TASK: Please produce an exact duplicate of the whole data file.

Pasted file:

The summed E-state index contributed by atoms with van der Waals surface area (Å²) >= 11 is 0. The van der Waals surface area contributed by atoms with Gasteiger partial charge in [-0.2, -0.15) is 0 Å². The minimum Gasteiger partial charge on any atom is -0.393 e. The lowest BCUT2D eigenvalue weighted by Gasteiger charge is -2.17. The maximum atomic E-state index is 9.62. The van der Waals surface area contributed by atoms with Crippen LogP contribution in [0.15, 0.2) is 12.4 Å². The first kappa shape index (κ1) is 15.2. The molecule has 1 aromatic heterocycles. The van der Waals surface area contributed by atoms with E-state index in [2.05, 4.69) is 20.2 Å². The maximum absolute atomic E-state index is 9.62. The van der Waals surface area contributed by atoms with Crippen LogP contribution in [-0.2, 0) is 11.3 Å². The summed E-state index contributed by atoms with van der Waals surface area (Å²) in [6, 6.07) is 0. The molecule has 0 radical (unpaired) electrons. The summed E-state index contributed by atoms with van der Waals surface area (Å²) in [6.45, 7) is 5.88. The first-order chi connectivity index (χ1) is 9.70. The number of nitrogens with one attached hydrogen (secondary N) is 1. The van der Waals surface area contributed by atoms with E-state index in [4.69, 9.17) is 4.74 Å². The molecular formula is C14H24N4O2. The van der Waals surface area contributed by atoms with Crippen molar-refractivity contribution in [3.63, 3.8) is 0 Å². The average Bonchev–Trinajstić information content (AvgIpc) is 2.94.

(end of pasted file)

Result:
The summed E-state index contributed by atoms with van der Waals surface area (Å²) >= 11 is 0. The van der Waals surface area contributed by atoms with Gasteiger partial charge in [-0.2, -0.15) is 0 Å². The minimum Gasteiger partial charge on any atom is -0.393 e. The lowest BCUT2D eigenvalue weighted by Gasteiger charge is -2.17. The maximum atomic E-state index is 9.62. The van der Waals surface area contributed by atoms with Crippen LogP contribution in [0.15, 0.2) is 12.4 Å². The first kappa shape index (κ1) is 15.2. The molecule has 1 aromatic heterocycles. The van der Waals surface area contributed by atoms with E-state index in [2.05, 4.69) is 20.2 Å². The maximum absolute atomic E-state index is 9.62. The van der Waals surface area contributed by atoms with Crippen LogP contribution in [-0.2, 0) is 11.3 Å². The summed E-state index contributed by atoms with van der Waals surface area (Å²) in [6, 6.07) is 0. The molecule has 0 radical (unpaired) electrons. The summed E-state index contributed by atoms with van der Waals surface area (Å²) in [6.45, 7) is 5.88. The first-order chi connectivity index (χ1) is 9.70. The number of nitrogens with one attached hydrogen (secondary N) is 1. The van der Waals surface area contributed by atoms with E-state index in [4.69, 9.17) is 4.74 Å². The molecular formula is C14H24N4O2. The van der Waals surface area contributed by atoms with Crippen molar-refractivity contribution in [3.63, 3.8) is 0 Å². The average Bonchev–Trinajstić information content (AvgIpc) is 2.94.